In “GOP Senators Still Like to Spend” [4/1/10 TPP], John Nichols questions the commonly accepted idea that there is little display of bipartisanship by giving examples of the GOP’s joining with Democrats around funding — job creation particularly. His answer is that Republicans who also joined to fund war, and bail out banks, just don’t want to spend on health reform. They are held back by the insurance and pharma lobbyists and campaign donors. I suggest a deep ideological difference between the parties affect bipartisanship. The Republicans tend to see government as the problem, not the solution for economic policies, preferring to rely on the market as the key source and engine for economic policy. Democrats see government involvement as enhancing policies for the common good of all. So Republicans could easily agree on funding a jobs bill that was free of ideological difference. But health reform brings up the huge role of government in the lives of everyone and can be seen by some as a threat of regulatory control of market forces. For others, generally Democratic, government has a benign implication to limit excess profiteering. To me the working out of their ideological differences depends on whether both sides can become, in the renowned philosopher Tony Judt’s recent words, “statesmen who, regardless of its members’ political leanings, represented a political class deeply sensitive to its moral and social responsibilities” (New York Times, 3/17/10).

Sid Moss
Elkins Park, Pa.

Ancient Scripture

Don Rollins’ article, “Devil in a True Guess” [3/15/10 TPP], urges liberals to become theologically literate so as to be able to better refute the Religious Right on religious issues. But he also says, basically, that the Bible is “ancient scripture” that shouldn’t be taken as “the last word for policy making.” If that is true, then to what is a liberal to look for the last word “of God” for modern policymaking? Yesterday’s Wall Street Journal? Karl Marx? Donald Trump?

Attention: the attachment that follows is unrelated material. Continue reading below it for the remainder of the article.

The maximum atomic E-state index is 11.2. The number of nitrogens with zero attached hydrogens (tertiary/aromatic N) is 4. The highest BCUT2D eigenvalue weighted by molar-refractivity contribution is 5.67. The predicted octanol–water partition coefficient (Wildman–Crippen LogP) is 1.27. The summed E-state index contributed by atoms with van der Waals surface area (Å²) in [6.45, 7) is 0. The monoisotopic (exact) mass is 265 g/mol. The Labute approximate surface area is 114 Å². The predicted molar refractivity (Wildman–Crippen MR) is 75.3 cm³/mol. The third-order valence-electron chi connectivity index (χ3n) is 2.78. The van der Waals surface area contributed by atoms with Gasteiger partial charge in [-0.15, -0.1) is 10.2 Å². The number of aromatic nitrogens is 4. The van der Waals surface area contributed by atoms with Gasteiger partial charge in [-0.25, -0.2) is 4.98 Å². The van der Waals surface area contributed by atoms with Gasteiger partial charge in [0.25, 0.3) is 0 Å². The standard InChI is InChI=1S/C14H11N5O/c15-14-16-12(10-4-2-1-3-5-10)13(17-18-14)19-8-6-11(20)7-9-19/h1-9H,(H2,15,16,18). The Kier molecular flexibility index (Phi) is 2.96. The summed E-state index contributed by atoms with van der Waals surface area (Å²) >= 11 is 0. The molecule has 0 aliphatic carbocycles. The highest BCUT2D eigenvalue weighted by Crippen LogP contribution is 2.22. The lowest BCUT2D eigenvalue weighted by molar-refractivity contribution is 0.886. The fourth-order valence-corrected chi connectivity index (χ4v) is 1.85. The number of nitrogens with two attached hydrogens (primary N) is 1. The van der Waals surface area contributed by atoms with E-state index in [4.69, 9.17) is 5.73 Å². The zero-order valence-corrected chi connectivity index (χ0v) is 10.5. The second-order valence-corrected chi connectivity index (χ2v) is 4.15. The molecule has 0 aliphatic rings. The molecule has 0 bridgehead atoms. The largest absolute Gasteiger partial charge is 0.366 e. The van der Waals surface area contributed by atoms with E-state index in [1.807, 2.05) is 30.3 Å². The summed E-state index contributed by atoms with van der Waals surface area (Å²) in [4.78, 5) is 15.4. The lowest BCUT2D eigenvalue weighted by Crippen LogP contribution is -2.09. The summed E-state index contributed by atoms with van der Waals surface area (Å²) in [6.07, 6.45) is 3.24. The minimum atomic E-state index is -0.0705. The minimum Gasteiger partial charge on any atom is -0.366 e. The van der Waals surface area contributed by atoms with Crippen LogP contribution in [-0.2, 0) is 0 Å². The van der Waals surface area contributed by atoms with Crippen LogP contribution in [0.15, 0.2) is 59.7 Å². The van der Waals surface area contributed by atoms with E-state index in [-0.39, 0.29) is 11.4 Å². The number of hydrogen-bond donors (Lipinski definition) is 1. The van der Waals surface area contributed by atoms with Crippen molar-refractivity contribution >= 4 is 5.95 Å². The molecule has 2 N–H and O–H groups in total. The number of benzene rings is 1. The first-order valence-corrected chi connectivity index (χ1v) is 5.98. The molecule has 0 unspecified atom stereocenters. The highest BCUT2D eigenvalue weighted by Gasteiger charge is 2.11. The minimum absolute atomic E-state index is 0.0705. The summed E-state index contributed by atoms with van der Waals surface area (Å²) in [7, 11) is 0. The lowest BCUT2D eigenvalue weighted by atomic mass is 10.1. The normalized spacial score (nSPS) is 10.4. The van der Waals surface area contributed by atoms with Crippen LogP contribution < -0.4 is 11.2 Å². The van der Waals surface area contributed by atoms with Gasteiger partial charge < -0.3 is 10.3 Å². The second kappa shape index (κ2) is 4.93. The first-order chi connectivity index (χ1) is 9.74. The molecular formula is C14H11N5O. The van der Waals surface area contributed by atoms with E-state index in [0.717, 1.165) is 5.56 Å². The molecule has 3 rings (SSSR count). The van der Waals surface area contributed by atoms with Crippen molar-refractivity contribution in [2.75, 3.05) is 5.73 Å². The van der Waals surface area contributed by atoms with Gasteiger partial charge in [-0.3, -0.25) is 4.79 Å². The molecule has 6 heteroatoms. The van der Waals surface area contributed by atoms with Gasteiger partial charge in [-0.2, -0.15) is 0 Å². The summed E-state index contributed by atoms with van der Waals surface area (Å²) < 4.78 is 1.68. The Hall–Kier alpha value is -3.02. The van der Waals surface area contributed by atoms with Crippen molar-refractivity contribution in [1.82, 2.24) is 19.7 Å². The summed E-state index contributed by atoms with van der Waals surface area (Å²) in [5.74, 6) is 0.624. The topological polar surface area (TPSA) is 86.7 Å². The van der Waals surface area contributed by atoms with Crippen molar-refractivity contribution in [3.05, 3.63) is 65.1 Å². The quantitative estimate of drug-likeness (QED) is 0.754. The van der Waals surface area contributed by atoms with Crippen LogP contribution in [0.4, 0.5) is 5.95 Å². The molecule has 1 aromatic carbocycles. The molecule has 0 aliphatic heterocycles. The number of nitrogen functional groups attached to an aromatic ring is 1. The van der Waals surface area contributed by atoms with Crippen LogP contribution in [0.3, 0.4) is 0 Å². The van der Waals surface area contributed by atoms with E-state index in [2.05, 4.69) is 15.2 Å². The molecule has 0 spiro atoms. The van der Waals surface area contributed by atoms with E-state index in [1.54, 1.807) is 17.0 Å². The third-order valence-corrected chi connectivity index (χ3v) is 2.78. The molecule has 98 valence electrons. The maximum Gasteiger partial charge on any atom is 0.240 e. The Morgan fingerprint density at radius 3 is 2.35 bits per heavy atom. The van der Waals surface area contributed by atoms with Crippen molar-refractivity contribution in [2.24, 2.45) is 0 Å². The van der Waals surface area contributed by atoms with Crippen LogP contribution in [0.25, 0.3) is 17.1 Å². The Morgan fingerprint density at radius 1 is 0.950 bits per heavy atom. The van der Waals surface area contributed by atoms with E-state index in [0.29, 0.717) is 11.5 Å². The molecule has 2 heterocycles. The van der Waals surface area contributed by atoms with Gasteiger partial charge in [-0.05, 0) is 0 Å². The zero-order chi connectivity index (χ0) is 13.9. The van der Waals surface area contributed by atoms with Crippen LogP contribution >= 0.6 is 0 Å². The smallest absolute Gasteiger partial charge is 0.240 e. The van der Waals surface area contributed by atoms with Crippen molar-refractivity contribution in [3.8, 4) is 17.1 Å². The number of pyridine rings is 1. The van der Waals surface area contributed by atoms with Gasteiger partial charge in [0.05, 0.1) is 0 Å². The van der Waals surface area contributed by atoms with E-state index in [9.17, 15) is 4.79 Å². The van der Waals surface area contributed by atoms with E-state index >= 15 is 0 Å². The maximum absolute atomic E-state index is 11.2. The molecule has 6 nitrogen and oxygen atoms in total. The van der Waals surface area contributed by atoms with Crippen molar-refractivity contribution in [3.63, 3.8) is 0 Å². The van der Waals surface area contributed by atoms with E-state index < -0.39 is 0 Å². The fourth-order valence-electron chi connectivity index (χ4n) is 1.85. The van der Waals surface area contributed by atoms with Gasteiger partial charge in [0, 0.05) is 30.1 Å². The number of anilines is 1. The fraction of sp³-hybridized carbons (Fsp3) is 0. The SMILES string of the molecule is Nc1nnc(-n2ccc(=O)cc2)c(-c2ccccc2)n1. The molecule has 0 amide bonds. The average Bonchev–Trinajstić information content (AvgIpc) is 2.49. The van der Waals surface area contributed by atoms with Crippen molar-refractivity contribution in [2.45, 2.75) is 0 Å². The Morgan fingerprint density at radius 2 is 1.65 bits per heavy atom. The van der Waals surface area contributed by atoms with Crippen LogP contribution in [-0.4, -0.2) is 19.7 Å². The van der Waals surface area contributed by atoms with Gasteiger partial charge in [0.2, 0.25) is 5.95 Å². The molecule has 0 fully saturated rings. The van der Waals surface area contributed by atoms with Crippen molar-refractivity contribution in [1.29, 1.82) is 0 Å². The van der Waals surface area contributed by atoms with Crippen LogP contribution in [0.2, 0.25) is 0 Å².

At one time, the Bible was cited to justify slavery. Martin Luther King Jr. used it to justify civil rights. It all depends on how the Bible is understood — or not.

Then there are people who don’t know or believe the Bible (or any “ancient scripture”). Are they then not citizens with rights or valid opinions that should be heard? And how many real scriptural arguments have the major media bloviators used to justify their outrageous claims? Yet they blab on and on and on anyway. But liberals can — and do — back up what they say with valid arguments and truths and it’s — “just a liberal’s opinion.”

The right wing even proves its erroneous thinking with terrible results and — somehow — no one calls them on it! They just keep on being more outrageous. Proverbs 26 ought to take care of the whole bunch. But, of course, it’s “irrelevant to today’s situation” because it’s “ancient scripture.”